So if the FSA were to adopt more-or-less the same capital approach as the Swiss, British banks would have to raise something of the order £200bn of new capital in the form of equity and CoCos. Which is a colossal sum.
Here's the thing. It's not clear that insurers, pension funds, hedge funds and the like have £200bn going spare that they would want to provide as risk capital to banks.
What's more, if the FSA were adopting the most prudent approach, it would discourage UK insurers and pension funds from buying this stuff and hope it was sold overseas, so as to insulate the UK financial system and economy from a UK banking implosion. But it would not be at all easy to persuade overseas investors to put £200bn into British banks.
As for the biggest investor in RBS and Lloyds, which is the British government on behalf of British taxpayers, I'm not sure the chancellor would want to inject a further £70bn odd into RBS and Lloyds at a time when money is tight.
Here's where the Swiss remedy could be particularly painful for British banks: there's an argument that the UK's too-big-to-fail institutions should hold even more capital than Swiss ones.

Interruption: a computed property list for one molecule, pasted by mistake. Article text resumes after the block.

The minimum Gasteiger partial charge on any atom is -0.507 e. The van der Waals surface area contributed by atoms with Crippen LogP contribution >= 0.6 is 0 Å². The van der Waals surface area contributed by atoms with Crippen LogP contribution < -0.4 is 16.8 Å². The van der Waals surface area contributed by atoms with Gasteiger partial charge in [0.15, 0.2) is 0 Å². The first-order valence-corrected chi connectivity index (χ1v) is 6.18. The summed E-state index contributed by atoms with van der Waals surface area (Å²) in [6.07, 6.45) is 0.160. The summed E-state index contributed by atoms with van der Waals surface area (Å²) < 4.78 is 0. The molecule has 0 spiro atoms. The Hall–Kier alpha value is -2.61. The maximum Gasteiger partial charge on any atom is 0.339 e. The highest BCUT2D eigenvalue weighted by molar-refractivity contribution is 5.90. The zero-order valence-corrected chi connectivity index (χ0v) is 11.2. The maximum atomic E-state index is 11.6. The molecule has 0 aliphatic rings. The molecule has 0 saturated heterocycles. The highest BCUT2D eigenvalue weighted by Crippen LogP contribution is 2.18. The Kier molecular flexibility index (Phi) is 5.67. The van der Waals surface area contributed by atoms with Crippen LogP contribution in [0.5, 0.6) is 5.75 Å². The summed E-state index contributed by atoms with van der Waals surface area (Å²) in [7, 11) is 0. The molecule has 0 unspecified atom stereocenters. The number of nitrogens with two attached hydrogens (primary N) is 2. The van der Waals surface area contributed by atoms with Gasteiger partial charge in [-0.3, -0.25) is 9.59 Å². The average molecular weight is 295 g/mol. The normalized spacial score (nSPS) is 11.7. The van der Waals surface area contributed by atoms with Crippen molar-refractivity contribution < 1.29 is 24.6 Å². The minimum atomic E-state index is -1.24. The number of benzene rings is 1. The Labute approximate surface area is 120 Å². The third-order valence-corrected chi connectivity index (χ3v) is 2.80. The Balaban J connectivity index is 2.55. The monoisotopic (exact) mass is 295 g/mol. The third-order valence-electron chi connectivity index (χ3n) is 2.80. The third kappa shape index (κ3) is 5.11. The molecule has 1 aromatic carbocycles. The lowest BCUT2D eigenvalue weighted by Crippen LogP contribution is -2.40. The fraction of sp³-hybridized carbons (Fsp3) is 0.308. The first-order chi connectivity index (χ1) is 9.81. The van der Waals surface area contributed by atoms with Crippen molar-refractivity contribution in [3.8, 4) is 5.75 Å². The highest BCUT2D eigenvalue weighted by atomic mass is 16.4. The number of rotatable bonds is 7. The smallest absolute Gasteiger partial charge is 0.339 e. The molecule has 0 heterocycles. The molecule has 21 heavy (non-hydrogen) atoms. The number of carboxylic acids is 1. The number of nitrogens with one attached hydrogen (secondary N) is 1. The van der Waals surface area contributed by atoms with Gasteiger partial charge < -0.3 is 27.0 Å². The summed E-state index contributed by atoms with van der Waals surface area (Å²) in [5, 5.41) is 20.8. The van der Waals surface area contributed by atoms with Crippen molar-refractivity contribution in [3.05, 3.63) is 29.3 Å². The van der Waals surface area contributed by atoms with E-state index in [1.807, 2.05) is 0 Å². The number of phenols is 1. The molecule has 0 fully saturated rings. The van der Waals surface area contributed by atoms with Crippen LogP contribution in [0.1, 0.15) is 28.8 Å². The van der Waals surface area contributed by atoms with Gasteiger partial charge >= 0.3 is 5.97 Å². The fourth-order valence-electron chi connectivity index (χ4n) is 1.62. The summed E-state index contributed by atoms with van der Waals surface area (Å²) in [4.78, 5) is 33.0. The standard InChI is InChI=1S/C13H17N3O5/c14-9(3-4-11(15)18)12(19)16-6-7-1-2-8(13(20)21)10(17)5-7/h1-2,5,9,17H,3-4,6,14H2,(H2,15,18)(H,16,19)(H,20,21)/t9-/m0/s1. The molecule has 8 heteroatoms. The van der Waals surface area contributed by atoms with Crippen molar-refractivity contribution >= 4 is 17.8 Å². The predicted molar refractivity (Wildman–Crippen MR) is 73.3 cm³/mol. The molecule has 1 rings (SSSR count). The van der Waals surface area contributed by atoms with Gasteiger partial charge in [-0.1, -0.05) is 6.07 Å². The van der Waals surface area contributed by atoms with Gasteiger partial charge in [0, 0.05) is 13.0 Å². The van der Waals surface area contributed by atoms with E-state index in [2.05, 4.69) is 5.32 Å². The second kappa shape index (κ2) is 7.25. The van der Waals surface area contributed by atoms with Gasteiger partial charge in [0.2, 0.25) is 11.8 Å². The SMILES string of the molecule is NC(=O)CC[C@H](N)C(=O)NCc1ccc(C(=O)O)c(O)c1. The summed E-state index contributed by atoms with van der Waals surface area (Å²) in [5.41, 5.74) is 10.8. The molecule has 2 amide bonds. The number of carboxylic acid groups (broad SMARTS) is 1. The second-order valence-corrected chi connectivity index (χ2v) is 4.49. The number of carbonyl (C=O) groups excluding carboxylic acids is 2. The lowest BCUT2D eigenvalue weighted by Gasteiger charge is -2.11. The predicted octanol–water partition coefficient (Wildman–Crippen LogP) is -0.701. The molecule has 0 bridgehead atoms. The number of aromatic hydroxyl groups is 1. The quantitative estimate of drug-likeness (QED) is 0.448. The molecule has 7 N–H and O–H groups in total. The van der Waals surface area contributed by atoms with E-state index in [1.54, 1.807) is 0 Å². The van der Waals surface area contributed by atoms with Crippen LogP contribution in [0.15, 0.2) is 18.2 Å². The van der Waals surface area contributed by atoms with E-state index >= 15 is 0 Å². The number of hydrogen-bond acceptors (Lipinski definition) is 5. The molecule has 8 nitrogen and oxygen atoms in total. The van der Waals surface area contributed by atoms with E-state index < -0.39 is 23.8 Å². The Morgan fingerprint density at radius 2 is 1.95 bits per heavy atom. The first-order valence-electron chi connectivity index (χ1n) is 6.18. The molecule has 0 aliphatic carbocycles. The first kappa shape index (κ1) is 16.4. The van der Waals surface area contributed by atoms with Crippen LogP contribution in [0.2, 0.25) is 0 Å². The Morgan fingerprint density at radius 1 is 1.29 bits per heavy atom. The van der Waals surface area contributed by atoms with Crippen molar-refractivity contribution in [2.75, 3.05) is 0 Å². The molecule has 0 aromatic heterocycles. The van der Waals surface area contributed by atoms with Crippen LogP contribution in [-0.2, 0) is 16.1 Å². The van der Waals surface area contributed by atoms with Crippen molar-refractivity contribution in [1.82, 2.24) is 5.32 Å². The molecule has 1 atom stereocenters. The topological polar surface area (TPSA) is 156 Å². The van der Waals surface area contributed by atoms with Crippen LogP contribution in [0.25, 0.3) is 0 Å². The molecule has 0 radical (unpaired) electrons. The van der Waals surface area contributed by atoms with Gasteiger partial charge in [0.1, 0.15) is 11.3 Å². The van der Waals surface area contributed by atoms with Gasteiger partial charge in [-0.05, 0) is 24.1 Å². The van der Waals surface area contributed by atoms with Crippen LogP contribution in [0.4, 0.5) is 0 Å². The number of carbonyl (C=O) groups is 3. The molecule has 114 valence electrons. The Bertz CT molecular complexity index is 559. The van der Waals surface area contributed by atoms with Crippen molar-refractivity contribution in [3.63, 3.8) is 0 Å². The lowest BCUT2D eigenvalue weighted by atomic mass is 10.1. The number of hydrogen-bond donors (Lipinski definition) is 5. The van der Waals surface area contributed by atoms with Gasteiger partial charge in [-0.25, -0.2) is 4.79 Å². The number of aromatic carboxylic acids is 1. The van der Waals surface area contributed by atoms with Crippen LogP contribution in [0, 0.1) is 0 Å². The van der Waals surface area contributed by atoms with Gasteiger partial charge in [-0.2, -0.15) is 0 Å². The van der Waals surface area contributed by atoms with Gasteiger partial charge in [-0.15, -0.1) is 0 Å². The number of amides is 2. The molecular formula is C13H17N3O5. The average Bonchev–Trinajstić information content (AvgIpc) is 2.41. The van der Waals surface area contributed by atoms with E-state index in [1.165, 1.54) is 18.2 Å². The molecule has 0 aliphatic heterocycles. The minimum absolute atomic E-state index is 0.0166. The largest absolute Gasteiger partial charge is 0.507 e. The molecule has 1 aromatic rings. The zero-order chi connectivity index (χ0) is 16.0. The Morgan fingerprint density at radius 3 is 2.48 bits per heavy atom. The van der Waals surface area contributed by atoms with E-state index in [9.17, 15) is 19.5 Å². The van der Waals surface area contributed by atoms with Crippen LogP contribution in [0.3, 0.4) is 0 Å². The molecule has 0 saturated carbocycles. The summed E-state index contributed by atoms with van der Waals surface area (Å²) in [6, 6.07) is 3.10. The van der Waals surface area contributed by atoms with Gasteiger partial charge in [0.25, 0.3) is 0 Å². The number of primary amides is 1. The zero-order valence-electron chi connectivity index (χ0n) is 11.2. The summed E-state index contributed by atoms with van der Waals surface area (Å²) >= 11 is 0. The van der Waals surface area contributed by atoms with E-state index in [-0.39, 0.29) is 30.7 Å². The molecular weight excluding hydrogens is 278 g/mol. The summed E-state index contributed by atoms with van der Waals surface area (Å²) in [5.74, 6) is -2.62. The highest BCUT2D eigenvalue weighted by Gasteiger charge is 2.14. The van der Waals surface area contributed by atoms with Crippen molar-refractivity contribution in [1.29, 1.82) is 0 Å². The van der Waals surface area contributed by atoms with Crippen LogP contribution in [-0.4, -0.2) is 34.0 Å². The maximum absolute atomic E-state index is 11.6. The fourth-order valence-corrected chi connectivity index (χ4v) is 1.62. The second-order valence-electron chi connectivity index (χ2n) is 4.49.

First, the gross assets of RBS, Barclays and HSBC are each between 50% and 60% greater in absolute terms than their Swiss rivals: their respective gross assets are all between £1.5tn and £1.6tn. Or to put it another way, they all have balance sheets significantly greater than the value of UK GDP.
As it happens, Credit Suisse and UBS are bigger relative to Swiss GDP than individual British banks. But that relative size disparity does not mean that rescuing an RBS or a Barclays would be significantly simpler and less dangerous for the British economy than rescuing a UBS is for Switzerland.
Second, Lloyds' market share in the UK - 30% of current accounts, 24% of mortgages, 23% of services to small businesses - would imply on the Swiss model that it should hold quite a lot of additional CoCos.
Nor is that the only pain being inflicted on Swiss banks. The commission say it is imperative that they put in place arrangements to ensure that in a crisis they can be "resolved" or broken up in a way that minimises the likelihood than any taxpayer funds will have to be injected into them - which, as I've pointed out before, will probably mean that it becomes more expensive for the banks to borrow (another increase in their cost of doing business).
What I'm driving at, in a meandering way, is that the management of Barclays, RBS, Lloyds and HSBC may be deluding themselves that a forcible break-up of their banks is the worst that could possibly happen to them - and that they've got to prevent such a dismantling at all costs.
The Swiss model of sanitizing mega banks, making them safe, would - for a transition period that could last many years - massively reduce the returns for shareholders and the remuneration of bankers.
In those circumstances, it might be rational for mega banks to voluntary break themselves up and shrink, to ward off the burden of additional capital requirements.